Could you tell us a little about your childhood and youth?
I'm a very typical only child. Left alone with lots of time on my hands, withdrawing into various fantasy worlds, hatching plots, chasing butterflies, hiding in cupboards.
Where does your interest in photography come from? Do you think that your childhood played an important role in what you do now? Tell us about your first photo experience.
I had a number of voyeuristic experiences during my childhood and adolescence which I am sure contribute towards many of my adult character traits. The detachment between the observer and the observed, the model and the photographer - in both instances those involved are separated by a sheet of glass. The only conclusion to be drawn from this trail of thought is that clearly photography is just an ill informed attempt to recapture my childhood and stark metaphors for the human condition are lurking around every corner. I remember family photo albums, home movies shot on super 8mm and projected onto the wall. Photography was never an interest or a concern apart from this. Just snap shots, memories, something that happened at weddings and birthdays...
Which is your favorite quote?
"Eroticism relates to a knowledge of evil and the inevitability of death. It is not simply an expression of joyful passion" – Hans Bellmer
Tell us about your first photoshoot. And about your recent photoshoot.
There was never any decision on my part to become a photographer. My first shoot was with a girlfriend and just to test out my new camera, to get used to its workings. The photos that came from this surprised me and over the next few months I slowly began to shoot more and more, becoming a photographer by mistake. My work was originally fairly dull art nude and has developed over the last five years into a richer palette of mood and themes, seeing me drawing upon the darker side of lust, the spirit of surrealism and a dose of ennui.
Which photographers do you admire? Who are/were your influences?
Nobuyoshi Araki casts the largest shadow over my work, with smudges of Francesca Woodman and the finger prints of author George Bataille. I also take cues from pornographic imagery and cliché with my photos and films, though I am happy to skewer those with their own ridiculousness. There are also plenty of visual representations of Japanese cinema and other Oriental art within my work. I am inspired by a fairly wide range of sources, outside of the world of photography and beyond.
What kind of music do you usually listen during your shootings?
I have difficult taste in music, so will often play albums by bands the likes of Zoviet France, Nurse with Wound, Coil and more recently Japanese artist World’s End Girlfriend. Having awkward, unusual sounds that the model is usually unfamiliar with lends a different mood to things and all adds up to the final film or image. Sometimes a model will bring along music from their boyfriends band that they want to listen to whilst shooting. This music is always terrible and makes me want to throw my speakers out the window.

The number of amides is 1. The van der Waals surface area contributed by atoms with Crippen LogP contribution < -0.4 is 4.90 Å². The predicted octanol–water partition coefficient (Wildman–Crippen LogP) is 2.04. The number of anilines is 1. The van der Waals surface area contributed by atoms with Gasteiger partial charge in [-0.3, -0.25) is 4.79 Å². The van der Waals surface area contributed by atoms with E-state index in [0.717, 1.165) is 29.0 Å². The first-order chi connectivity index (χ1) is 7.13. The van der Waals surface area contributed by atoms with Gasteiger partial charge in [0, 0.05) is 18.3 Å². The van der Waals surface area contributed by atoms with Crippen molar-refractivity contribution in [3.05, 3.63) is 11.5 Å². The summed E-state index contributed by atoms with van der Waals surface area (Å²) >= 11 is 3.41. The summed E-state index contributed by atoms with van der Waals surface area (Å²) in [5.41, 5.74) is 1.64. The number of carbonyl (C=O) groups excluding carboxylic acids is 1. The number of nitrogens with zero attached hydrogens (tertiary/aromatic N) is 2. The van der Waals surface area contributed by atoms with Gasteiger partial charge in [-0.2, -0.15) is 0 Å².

Tell us your most exciting tale of girls, connected to photo, fashion and you.
Fashion doesn’t excite me. I’m a man of simple tastes and elaborate imagination. My photoshoots are probably not as fun as some people would like to think, but I find them entertaining none the less.
What does a typical workday look like for you? Could you describe it in details? From dawn till dusk.
The days on which I am shooting usually start with a hangover and a panic to get ready in time. The photoshoots are often improvisational, so my mind will start working on themes when the model is preparing. There are usually a few vague ideas floating around or a few props or scenarios to use and the shoot will often organically grow from the smallest seed of a thought. A photoshoot can last anywhere between two to five hours, including cigarette breaks and lots of me pacing the floor, and will usually result in three final images and one of my animations. The films are more tightly scripted and can take anything from a few days to several months to complete. Looking back at the work achieved at the end of the day is my favourite part of the process. It is usually accompanied by more wine, which helps for the next day’s hangover.
What do you know about Russia? Do you ever come to Moscow?
I haven’t visited Russia as yet, though I have a friend who lives there now teaching English who seems very happy in the city. I am kept busy with my work, photography and films and I also work with a few musical projects – so time for breaks away from London are rare for me. Maybe I will visit sometime in the future.
What are you working on currently? And which are your projects for the near future?
Apart from the short films as mentioned, I am also working on a series of photographic animations and working continually on my various photographic projects, including my colour dissection of glamour photography “The Futile Nature of Eroticism”.